* the heavy airbags will deal with the peak impact while the damping (hydraulic) will further extend energy absorption. (SH dry weight 210t and speed <1 or 2 m/s??)

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Grid fin catch? Use cables.

Use 2 V shapes, open ends overlapping, but like <> where there are arms at the "top" of the V and the base, and the actual V is cables. By changing the position of the arms you control the spacing. Cables can deal with the loads like arrestor cables for carrier aircraft.

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2 hours ago, sevenperforce said:

I'm not ascribing any mythical abilities to steel, nor would I. My point is that aircraft tailhooks are made out of welded steel, too. If you are designing the grid fins to take a wire catch point load, steel is a perfectly fine material to work with.

Steel is a fine material, yes, but all I said before is that you can't just assume that since the grid fins are designed to take one kind of high load (aero) that they can automatically take another kind of high load (this catch business). An analysis would have to be done to look at critical load scenarios in both cases (and for any other load scenarios too).

I never said it can't be made to work. All I was doing was responding to a claim that because the grid fins were already designed to take large aerodynamic loads, then it was somehow obvious that they would also be able to withstand this completely different load scenario.

Edited by mikegarrison
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6 hours ago, JoeSchmuckatelli said:

It's the idea of trying to catch the thing and then fully support the weight that I don't think is reasonable - or rather the list of things that has to go just right is too long.

F9 and FH as-is requires very clear weather both on the launch site and the landing site (well it is one site already if they do the LZ that's closer to the launch pad).

Landing back at the launch site is actually one less parameter to worry about - weather.

But we'll never see this kind of business done in the middle of  a blizzard, like Soyuz do.

5 hours ago, mikegarrison said:

Bridges are made of welded steel, and yet they can fail if overloaded.

They can also fail merely from fatigue. The loads they see may never reach anywhere near the yielding point, but there's a reason why we count lifespan in load cycles and ASD uses merely half the yield point to determine failure.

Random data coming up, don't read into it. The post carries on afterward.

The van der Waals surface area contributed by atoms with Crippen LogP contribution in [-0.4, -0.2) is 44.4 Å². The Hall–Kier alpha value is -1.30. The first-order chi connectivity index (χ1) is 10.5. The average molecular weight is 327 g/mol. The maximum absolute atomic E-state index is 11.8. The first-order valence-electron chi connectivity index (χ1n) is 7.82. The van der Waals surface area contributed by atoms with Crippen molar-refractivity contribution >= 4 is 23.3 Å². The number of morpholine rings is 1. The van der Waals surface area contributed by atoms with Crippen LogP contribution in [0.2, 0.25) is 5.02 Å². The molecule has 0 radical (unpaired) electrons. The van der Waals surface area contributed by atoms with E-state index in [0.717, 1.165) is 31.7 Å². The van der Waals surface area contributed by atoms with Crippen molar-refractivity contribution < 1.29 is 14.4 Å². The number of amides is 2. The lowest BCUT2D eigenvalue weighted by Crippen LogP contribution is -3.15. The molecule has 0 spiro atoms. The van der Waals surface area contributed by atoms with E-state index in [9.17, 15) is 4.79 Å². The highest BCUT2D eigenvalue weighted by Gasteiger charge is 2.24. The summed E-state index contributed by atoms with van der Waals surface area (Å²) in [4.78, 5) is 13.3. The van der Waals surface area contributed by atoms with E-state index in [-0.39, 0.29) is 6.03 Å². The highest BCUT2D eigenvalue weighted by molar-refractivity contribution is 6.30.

Then again you'd repair this machine everytime it's done flying... right ?

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3 minutes ago, YNM said:

Then again you'd repair this machine everytime it's done flying... right ?

That is not the vision. More like a quick walk-around (or maybe drone-around) for a visual inspection, then refuel and fly again. This would obviously also be dependent on built-in test equipment (BITE) reporting any faults that need to get flagged up for attention.

This leads to the concept of what in airplanes is called an LRU (line replaceable unit). That is, if some system has a hardware failure, can you swap it out right there on the spot or do you need to take the vehicle back to some kind of maintenance facility? Many parts of an airplane can be replaced while the plane is sitting at the airport gate, even when passengers are boarding it.

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There's a scale of how closely you inspect something, though. For a Cessna 172, it might be a 5 minute walk-around. For an SR71, there's thousands of man-hours inspection/repair/other put in per flight. I imagine SuperHeavy will be closer to the SR71 end of the scale than the 172. Not as bad as the Space Shuttle was....but not just a cursory check. Sure, it has complexities a plane doesn't have too, but its all part of the fun.

Regarding steel as suitable/unsuitable, its a well-understood material and I imagine there's some clever people at SpaceX who can work out things like forces and point loadings.

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57 minutes ago, mikegarrison said:

That is, if some system has a hardware failure, can you swap it out right there on the spot or do you need to take the vehicle back to some kind of maintenance facility?

Yeah, they could just make a good amount of spare and roll them through the inspection-repair-recertification process.

40 minutes ago, paul_c said:

I imagine SuperHeavy will be closer to the SR71 end of the scale than the 172.

Well, how fast are they turning around F9/FH Block 5 boosters right now ?

 

Honestly, when I think again about why are they suspending a tank in the air, there's one advantage to this than supporting it from the bottom : the walls of the tank are under tension when suspended vs. under compression when supported from the bottom. Steel under tension cannot undergo buckling, unlike steel under compression...

Does this mean that to some extent they're doing a balloon tank sort of thing ? Centaur stages have stiffeners next to them to resist compression when unfueled, here they just keep them hanging.

Edited by YNM